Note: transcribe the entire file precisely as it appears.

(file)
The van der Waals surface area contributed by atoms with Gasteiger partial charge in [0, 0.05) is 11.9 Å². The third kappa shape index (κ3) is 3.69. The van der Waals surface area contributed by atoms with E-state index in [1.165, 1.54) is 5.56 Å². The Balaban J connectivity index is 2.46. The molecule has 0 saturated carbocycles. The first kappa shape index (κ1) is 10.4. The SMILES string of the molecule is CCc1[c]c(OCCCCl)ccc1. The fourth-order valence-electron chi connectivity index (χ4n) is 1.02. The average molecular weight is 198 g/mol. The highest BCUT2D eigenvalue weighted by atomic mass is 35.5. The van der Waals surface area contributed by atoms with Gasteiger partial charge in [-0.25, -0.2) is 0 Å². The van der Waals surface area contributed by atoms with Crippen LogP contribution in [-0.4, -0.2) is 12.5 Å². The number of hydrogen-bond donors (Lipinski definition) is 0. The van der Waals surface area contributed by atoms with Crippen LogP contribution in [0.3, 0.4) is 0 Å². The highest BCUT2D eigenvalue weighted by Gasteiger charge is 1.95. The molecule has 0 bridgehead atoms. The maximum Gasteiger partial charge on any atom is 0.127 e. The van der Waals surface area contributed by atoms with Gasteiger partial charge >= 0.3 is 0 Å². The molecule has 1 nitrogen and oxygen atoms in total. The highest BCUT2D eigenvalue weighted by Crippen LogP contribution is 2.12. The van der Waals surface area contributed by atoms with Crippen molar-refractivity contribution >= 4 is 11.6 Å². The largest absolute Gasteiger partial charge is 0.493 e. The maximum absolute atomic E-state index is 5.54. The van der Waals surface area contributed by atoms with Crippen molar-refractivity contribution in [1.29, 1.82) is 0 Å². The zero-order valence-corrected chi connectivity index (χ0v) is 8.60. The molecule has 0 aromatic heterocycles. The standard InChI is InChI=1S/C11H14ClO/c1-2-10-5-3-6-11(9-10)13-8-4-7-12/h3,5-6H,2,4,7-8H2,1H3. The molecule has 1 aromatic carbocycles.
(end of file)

The van der Waals surface area contributed by atoms with Gasteiger partial charge in [0, 0.05) is 11.9 Å². The third kappa shape index (κ3) is 3.69. The van der Waals surface area contributed by atoms with E-state index in [1.165, 1.54) is 5.56 Å². The Balaban J connectivity index is 2.46. The molecule has 0 saturated carbocycles. The first kappa shape index (κ1) is 10.4. The SMILES string of the molecule is CCc1[c]c(OCCCCl)ccc1. The fourth-order valence-electron chi connectivity index (χ4n) is 1.02. The average molecular weight is 198 g/mol. The highest BCUT2D eigenvalue weighted by atomic mass is 35.5. The van der Waals surface area contributed by atoms with Gasteiger partial charge in [-0.25, -0.2) is 0 Å². The van der Waals surface area contributed by atoms with Crippen LogP contribution in [-0.4, -0.2) is 12.5 Å². The number of hydrogen-bond donors (Lipinski definition) is 0. The van der Waals surface area contributed by atoms with Crippen LogP contribution in [0.3, 0.4) is 0 Å². The highest BCUT2D eigenvalue weighted by Gasteiger charge is 1.95. The molecule has 0 bridgehead atoms. The maximum Gasteiger partial charge on any atom is 0.127 e. The van der Waals surface area contributed by atoms with Gasteiger partial charge >= 0.3 is 0 Å². The molecule has 1 nitrogen and oxygen atoms in total. The highest BCUT2D eigenvalue weighted by Crippen LogP contribution is 2.12. The van der Waals surface area contributed by atoms with Crippen molar-refractivity contribution >= 4 is 11.6 Å². The largest absolute Gasteiger partial charge is 0.493 e. The maximum absolute atomic E-state index is 5.54. The van der Waals surface area contributed by atoms with Crippen molar-refractivity contribution in [1.29, 1.82) is 0 Å². The zero-order valence-corrected chi connectivity index (χ0v) is 8.60. The molecule has 0 aromatic heterocycles. The standard InChI is InChI=1S/C11H14ClO/c1-2-10-5-3-6-11(9-10)13-8-4-7-12/h3,5-6H,2,4,7-8H2,1H3. The molecule has 1 aromatic carbocycles.